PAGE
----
Co-sleeping is a hot-button topic for many families with infants. Learn about the different forms, and find out if any are safe.

Family Health | 3 years ago

Is Co-Sleeping Ever a Good Idea?

Co-sleeping is a hot-button topic for many families with infants. Learn about the different forms, and find out if any are safe.

Editor’s Note: This is a shortened version of an article featured in Atrium Health’s “Your Guide to Pregnancy & Motherhood.” To read more, get your free copy of the guide!

 After your infant is born, they’re sure to sleep like a baby – which means they’ll be restless, crying and up every three hours. That’s how babies sleep, after all.

Jokes aside, as you enter the early, fatigue-filled days of parenthood, you’ll do whatever you can to help your newborn get the best, safest sleep possible – and this might include some form of co-sleeping. Co-sleeping is the practice of having your baby sleep close to you, instead of in a different room. As a practice, it’s been on the rise for over two decades, with no signs of slowing down anytime soon.

Research and evidence have proven that co-sleeping can keep your baby’s sleep environment safe and sound – but only when done correctly. There are a few different co-sleeping methods out there, but the most well-known are room-sharing and bed-sharing. In room-sharing, the infant sleeps in the same room as the parents, but in their own crib or bassinet. But in bed-sharing – which is the dangerous, more controversial method – the infant and parents sleep together in one, adult-sized bed.

According to Amanda Lanier, MD, a pediatrician at Atrium Health Levine Children’s Charlotte Pediatric Clinic, there’s only one proven-safe way to co-sleep with your baby. And that’s room-sharing. “In 2016, the American Academy of Pediatrics endorsed room-sharing in their safe sleep recommendations,” says Dr. Lanier. “But they firmly warned parents not to place infants to sleep on an adult-sized bed due to suffocation risks.”

While other co-sleeping methods do exist – like attachable bassinets and putting multiple infants in the same sleep space – be careful: Dr. Lanier says there hasn’t been enough research on these other methods to appropriately determine how safe they are.

Co-sleeping, The Safe Way

Room-sharing is the safest – and only – co-sleeping option currently recommended by the American Academy of Pediatrics (AAP). Keeping your sleeping baby close but separate is ideal for the first year of life and is recommended for at least the first 6 months. “Not only is room-sharing convenient for breastfeeding moms, but it can make it easier to bond with your baby and can even reduce the risk of sudden infant death syndrome by 50 percent,” says Dr. Lanier.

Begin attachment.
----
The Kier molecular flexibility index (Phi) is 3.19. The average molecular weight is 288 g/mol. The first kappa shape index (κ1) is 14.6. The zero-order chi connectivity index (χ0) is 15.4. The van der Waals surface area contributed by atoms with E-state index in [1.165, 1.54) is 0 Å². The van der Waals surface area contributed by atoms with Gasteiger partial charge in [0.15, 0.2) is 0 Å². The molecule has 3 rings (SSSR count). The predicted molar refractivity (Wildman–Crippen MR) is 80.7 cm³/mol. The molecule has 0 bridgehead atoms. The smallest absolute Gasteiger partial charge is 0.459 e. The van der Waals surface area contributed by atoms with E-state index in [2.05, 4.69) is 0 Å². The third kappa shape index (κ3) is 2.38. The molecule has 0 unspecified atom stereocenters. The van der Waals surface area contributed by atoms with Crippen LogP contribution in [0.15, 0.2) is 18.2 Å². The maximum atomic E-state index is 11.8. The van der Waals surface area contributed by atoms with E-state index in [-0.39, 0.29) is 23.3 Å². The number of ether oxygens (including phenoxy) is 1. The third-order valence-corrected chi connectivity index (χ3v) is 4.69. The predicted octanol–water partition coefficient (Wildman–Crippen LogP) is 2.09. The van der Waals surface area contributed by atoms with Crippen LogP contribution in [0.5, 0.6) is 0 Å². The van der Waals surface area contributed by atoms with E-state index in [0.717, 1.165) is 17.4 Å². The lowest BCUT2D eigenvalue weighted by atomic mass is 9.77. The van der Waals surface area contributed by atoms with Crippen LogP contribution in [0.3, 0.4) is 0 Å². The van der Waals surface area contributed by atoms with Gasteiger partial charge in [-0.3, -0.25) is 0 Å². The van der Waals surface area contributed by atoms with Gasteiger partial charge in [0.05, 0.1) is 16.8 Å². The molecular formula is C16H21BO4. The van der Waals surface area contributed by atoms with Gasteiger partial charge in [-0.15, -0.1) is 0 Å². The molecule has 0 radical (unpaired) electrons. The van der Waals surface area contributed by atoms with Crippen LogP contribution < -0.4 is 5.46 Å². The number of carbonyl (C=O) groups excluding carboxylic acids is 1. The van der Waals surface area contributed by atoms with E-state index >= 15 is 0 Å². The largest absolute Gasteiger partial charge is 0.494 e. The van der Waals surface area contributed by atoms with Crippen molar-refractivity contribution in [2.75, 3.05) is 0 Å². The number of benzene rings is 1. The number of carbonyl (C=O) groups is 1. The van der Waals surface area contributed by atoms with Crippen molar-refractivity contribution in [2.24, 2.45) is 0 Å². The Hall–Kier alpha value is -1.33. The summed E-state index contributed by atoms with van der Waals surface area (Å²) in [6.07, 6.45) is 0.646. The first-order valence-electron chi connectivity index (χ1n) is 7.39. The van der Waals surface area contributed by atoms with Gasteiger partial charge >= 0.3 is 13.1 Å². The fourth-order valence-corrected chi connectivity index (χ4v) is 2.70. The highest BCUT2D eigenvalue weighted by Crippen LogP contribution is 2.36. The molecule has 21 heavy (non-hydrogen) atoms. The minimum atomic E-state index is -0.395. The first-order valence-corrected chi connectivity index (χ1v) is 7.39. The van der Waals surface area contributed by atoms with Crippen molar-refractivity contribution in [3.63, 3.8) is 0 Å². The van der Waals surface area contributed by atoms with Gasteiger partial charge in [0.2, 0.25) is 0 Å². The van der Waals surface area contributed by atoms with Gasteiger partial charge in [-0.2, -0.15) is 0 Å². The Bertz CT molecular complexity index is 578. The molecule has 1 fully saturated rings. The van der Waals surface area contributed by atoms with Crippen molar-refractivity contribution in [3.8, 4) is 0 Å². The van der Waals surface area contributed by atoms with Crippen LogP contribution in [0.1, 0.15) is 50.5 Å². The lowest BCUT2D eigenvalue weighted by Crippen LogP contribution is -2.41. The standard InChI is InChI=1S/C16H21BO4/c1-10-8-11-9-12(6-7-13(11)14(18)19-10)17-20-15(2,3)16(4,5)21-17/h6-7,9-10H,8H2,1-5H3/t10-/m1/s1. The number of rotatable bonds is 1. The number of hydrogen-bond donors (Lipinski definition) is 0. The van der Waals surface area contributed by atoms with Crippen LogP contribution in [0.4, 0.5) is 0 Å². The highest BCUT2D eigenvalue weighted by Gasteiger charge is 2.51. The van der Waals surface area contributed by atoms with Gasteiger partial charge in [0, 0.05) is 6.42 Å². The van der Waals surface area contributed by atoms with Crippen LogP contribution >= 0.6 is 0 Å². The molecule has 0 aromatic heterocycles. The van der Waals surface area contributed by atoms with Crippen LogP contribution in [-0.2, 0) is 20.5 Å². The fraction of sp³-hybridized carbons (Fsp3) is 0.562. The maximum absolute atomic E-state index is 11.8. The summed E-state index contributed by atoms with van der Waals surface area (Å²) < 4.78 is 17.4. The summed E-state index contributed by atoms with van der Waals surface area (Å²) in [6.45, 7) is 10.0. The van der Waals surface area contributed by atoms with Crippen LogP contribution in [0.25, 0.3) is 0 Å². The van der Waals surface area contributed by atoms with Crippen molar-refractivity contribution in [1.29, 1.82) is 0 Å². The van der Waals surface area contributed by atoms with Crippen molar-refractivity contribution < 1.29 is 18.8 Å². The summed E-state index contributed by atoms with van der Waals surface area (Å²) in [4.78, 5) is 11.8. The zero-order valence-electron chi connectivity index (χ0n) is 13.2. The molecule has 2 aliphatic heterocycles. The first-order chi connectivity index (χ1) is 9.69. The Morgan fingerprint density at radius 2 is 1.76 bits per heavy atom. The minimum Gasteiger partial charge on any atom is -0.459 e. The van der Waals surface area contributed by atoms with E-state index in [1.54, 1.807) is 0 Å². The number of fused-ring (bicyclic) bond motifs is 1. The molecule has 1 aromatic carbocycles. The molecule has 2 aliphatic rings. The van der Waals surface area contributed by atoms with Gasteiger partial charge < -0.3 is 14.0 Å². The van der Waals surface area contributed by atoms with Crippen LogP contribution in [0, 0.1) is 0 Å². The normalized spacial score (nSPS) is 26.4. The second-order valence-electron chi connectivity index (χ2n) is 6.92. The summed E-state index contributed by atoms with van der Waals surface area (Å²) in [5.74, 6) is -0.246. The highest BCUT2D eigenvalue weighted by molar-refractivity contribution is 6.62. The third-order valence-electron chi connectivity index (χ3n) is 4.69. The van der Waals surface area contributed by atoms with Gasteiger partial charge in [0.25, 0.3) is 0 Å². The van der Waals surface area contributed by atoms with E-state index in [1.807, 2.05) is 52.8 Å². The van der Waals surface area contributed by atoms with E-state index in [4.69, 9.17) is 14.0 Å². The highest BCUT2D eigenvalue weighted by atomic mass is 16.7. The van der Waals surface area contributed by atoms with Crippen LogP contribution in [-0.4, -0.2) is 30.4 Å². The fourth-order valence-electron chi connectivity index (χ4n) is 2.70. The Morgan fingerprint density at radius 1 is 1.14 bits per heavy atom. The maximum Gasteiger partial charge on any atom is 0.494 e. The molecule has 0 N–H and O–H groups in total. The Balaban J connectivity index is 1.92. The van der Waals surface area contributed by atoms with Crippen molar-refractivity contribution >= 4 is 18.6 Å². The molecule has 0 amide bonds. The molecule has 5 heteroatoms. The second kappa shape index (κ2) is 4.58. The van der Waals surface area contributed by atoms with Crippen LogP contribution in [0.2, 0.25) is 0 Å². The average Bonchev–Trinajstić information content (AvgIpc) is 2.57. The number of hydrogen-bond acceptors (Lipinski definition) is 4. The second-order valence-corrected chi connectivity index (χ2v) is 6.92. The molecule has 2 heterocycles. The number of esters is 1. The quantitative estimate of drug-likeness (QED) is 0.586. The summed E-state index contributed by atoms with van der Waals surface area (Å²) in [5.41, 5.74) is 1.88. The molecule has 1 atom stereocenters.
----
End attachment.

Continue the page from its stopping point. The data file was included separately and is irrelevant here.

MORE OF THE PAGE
If you, your family and your pediatrician decide that room-sharing is the best option for your baby, the first thing you need to do is choose a safe sleep space. Dr. Lanier recommends choosing a separate crib or bassinette that meets the U.S. Consumer Product Safety Commission’s safety standards.

As you shop around, keep in mind that your baby’s mattress should be firm, not soft. And when you put the crib or bassinet together, make sure it’s secured properly and that there aren’t any gaps between the mattress and the walls.

While you put all this preparation into helping your baby sleep, don’t forget to get a good night’s rest yourself. Whether you’re breastfeeding or just holding your baby, make sure you’re fully alert and are sitting upright to avoid dozing off.

It’s easy to do, but falling asleep with your baby in your bed or even in your arms can be disastrous – and even fatal. Unlike room-sharing, bed-sharing significantly increases your baby’s risk of sudden infant death syndrome (SIDS). In fact, the biggest safety concerns surrounding co-sleeping have to do with the dangers of bed-sharing specifically.

Wherever your baby sleeps, it’s also important to make sure their space is free of any pillows, sheets, blankets and other items that could potentially lead to suffocation. For more information, Dr. Lanier recommends following the safe sleep instructions listed by the American Academy of Pediatrics.

Is Co-sleeping Good or Bad?

So, is co-sleeping ever a good idea? If you’re talking about room-sharing, the answer is a resounding yes.

Room-sharing continues to be the safest – and only – recommended form of co-sleeping. But you’ll be hard-pressed to find a pediatrician who can say the same about bed-sharing. “While bed-sharing might seem convenient and comforting, the safest place for your baby is on a separate sleep surface in your room,” says Dr. Lanier.

As a parent, you almost always know best – but this might be a good time to take your pediatrician’s advice and co-sleep, the safe way. After all, you’re going to lose sleep as a parent, but you could lose so much more if you don’t take the right precautions. 

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